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Sam Donnellon: Eagles coach Reid's game management simply Maddening

HERE'S A question, and I'm only half-joking: If you took 10 kids who played "Madden'' on a regular basis and pitted them against Andy Reid, how many would win?

Sean Jones secures interception on 'Wildcat' formation pass by DeSean Jackson.
Sean Jones secures interception on 'Wildcat' formation pass by DeSean Jackson.Read moreDAVID MAIALETTI / Staff photographer

HERE'S A question, and I'm only half-joking: If you took 10 kids who played "Madden'' on a regular basis and pitted them against Andy Reid, how many would win?

Because every time I hear John Madden complain about people who don't play his video game correctly, or honestly, I wonder - well, what would he think about Reid's game management on most weekends?

Specifically, what would he have thought about it in the first half of last night's 30-10 victory over the Cleveland Browns?

Would he, after a completion put the ball on the Browns' 2-yard line with 35 seconds left in the first half last night,

allow 26 seconds to evaporate while getting his team to the line and running the ball, before calling his final timeout with 9 seconds remaining?

Would he emerge from that timeout and be called for an illegal formation?

Would he then "dial up'' a dangerous lob pass into the end zone off that timeout? One that resulted in an interception, a near-disastrous 98-yard return that looked eerily familiar to that pivotal play in Baltimore four games ago?

Come to think of it, would Madden approve of having a backup quarterback pass from the 1-yard line in that tight game against the Ravens?

See what I'm getting at?

You're supposed to learn from your

mistakes, right?

So why doesn't he?

I know, I know. On a night when the Birds manhandled Cleveland as if the Browns were a Pop Warner team, how can I fixate on this? But that's just the point. Smug, stubborn or stupid, the Eagles head coach can manage to make you scratch your head or pull on your hair even on a night like this, a night when his quarterback managed the game masterfully (mostly), when his star running back reinforced that he is the team's lifeblood, when the Eagles, as a team, executed well and treated the four-win Browns the way they should have treated the Bengals.

The Birds went into the locker room at halftime with a 17-3 lead. So why did it feel so, so . . . yucky? Was it because Brian Westbrook had to run about 100 yards on the final play to prevent a 98-yard interception return from turning into a 17-10 lead? Was it because your team's touch-football playcalling had directly resulted in 10 lost points?

Last week a 71-yard blocked field goal returned by the Giants for a touchdown on the final play of the half flipped what could have been 13-0 at the half into 10-7. Reid's strategy was not at fault there. In fact, the Eagles had begun the drive from their own 42 with just 1:02 left, had managed the clock brilliantly.

So it's no slam-dunk that any of the 10 kids would beat him.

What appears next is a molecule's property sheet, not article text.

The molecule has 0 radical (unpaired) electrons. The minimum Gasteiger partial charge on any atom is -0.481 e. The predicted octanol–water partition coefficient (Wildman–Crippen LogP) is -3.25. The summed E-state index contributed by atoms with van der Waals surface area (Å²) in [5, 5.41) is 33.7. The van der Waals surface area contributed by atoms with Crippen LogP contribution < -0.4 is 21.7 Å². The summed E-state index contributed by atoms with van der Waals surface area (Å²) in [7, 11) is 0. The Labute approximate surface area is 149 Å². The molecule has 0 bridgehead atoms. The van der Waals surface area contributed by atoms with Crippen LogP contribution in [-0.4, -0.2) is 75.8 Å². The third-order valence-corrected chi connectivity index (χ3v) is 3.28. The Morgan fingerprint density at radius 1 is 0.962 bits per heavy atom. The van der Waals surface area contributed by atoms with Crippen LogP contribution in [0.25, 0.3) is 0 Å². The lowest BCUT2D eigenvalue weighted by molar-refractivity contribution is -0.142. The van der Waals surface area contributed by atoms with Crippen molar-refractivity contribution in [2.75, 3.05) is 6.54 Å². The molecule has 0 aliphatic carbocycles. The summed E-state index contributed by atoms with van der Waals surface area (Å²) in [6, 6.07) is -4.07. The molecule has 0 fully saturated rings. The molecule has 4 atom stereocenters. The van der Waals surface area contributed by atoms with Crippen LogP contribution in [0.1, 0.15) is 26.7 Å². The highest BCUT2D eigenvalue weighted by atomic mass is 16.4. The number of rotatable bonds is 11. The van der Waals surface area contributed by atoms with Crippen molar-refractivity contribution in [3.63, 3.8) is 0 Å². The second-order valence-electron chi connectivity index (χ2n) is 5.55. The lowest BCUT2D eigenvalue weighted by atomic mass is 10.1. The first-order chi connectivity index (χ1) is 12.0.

But I bet more than a few would give him a game.

To be clear: Reid is a good NFL coach. He has proven that again this December, just when doubt had reached its highest level in his tenure here. The Eagles executed well on offense last night. Their defense made a third-string quarterback seem like a fourth-string quarterback. Under Reid, the Eagles have tended to peak late rather than early, unless you count those three consecutive losses in NFC Championship Games, or that winnable Super Bowl that was frittered away.

Those were all supposed to be building blocks, learning tools if you will, that would season and school the young coach - still just 50 years old. He would get better at time management. He would manage risk better. He would adjust to his personnel, not make them adjust to him.

But then you see the end of the first half last night. The bad time management, that ill-advised pass from McNabb that harkened to that fourth-quarter

interception thrown by Kevin Kolb, the one that flipped a winnable game against the Ravens into an embarrassing rout and shaved the Eagles' margin of error to zero.

Last night there was also this direct snap to DeSean Jackson on a third-and-goal from the 7-yard line early in the game, a call that Madden probably wouldn't even allow to be programmed into his game. Jackson threw into the middle of the end zone and was intercepted.

The Eagles led 10-3 at the time.

They finished 2-for-7 in red-zone efficiency.

That meant little last night against a team that would be hard-pressed to beat the winless Lions. The Browns, in their current state, look like a fantasy team constructed by a 10-year-old who does not play Madden frequently, or at all.

But it could mean something 5 days from now in Washington. Or 2 weeks from now, in the season finale here against Dallas. From here on in, the

Eagles need to rely on execution near the goal line, not trickery.

Play the game the way it's supposed to be played, Madden tells those 10-year-olds.

If he's smart, Reid will do the same. *

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